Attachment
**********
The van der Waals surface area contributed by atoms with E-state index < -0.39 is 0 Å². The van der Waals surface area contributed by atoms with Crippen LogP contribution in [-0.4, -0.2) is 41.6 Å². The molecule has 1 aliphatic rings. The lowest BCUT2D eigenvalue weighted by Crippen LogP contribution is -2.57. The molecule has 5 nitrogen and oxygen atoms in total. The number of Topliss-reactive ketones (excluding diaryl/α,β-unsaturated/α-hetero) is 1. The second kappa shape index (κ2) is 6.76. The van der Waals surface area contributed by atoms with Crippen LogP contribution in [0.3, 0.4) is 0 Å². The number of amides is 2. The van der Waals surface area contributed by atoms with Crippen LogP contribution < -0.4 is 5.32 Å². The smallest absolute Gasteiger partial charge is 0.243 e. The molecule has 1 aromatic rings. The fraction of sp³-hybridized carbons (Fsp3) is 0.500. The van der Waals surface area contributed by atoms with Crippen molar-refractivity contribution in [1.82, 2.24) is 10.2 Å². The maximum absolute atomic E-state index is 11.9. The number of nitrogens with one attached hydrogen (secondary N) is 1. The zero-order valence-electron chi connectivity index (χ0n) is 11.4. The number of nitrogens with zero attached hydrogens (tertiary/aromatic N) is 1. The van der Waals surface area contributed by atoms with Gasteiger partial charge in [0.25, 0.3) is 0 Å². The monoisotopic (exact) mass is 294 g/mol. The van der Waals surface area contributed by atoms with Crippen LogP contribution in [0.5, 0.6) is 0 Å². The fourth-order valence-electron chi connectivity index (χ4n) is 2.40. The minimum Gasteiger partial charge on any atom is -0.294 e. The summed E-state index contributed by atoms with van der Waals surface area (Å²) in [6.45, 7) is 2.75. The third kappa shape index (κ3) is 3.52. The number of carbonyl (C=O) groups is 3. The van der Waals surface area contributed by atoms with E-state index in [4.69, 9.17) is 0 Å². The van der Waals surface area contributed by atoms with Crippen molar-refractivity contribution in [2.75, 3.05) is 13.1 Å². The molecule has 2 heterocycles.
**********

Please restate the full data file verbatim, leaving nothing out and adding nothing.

The van der Waals surface area contributed by atoms with E-state index < -0.39 is 0 Å². The van der Waals surface area contributed by atoms with Crippen LogP contribution in [-0.4, -0.2) is 41.6 Å². The molecule has 1 aliphatic rings. The lowest BCUT2D eigenvalue weighted by Crippen LogP contribution is -2.57. The molecule has 5 nitrogen and oxygen atoms in total. The number of Topliss-reactive ketones (excluding diaryl/α,β-unsaturated/α-hetero) is 1. The second kappa shape index (κ2) is 6.76. The van der Waals surface area contributed by atoms with Crippen LogP contribution in [0.3, 0.4) is 0 Å². The number of amides is 2. The van der Waals surface area contributed by atoms with Crippen LogP contribution < -0.4 is 5.32 Å². The smallest absolute Gasteiger partial charge is 0.243 e. The molecule has 1 aromatic rings. The fraction of sp³-hybridized carbons (Fsp3) is 0.500. The van der Waals surface area contributed by atoms with Crippen molar-refractivity contribution in [1.82, 2.24) is 10.2 Å². The maximum absolute atomic E-state index is 11.9. The number of nitrogens with one attached hydrogen (secondary N) is 1. The zero-order valence-electron chi connectivity index (χ0n) is 11.4. The number of nitrogens with zero attached hydrogens (tertiary/aromatic N) is 1. The van der Waals surface area contributed by atoms with Gasteiger partial charge in [0.25, 0.3) is 0 Å². The monoisotopic (exact) mass is 294 g/mol. The van der Waals surface area contributed by atoms with Crippen LogP contribution in [0.5, 0.6) is 0 Å². The fourth-order valence-electron chi connectivity index (χ4n) is 2.40. The minimum Gasteiger partial charge on any atom is -0.294 e. The summed E-state index contributed by atoms with van der Waals surface area (Å²) in [6.45, 7) is 2.75. The third kappa shape index (κ3) is 3.52. The number of carbonyl (C=O) groups is 3. The van der Waals surface area contributed by atoms with E-state index in [4.69, 9.17) is 0 Å². The van der Waals surface area contributed by atoms with Crippen molar-refractivity contribution in [2.75, 3.05) is 13.1 Å². The molecule has 2 heterocycles.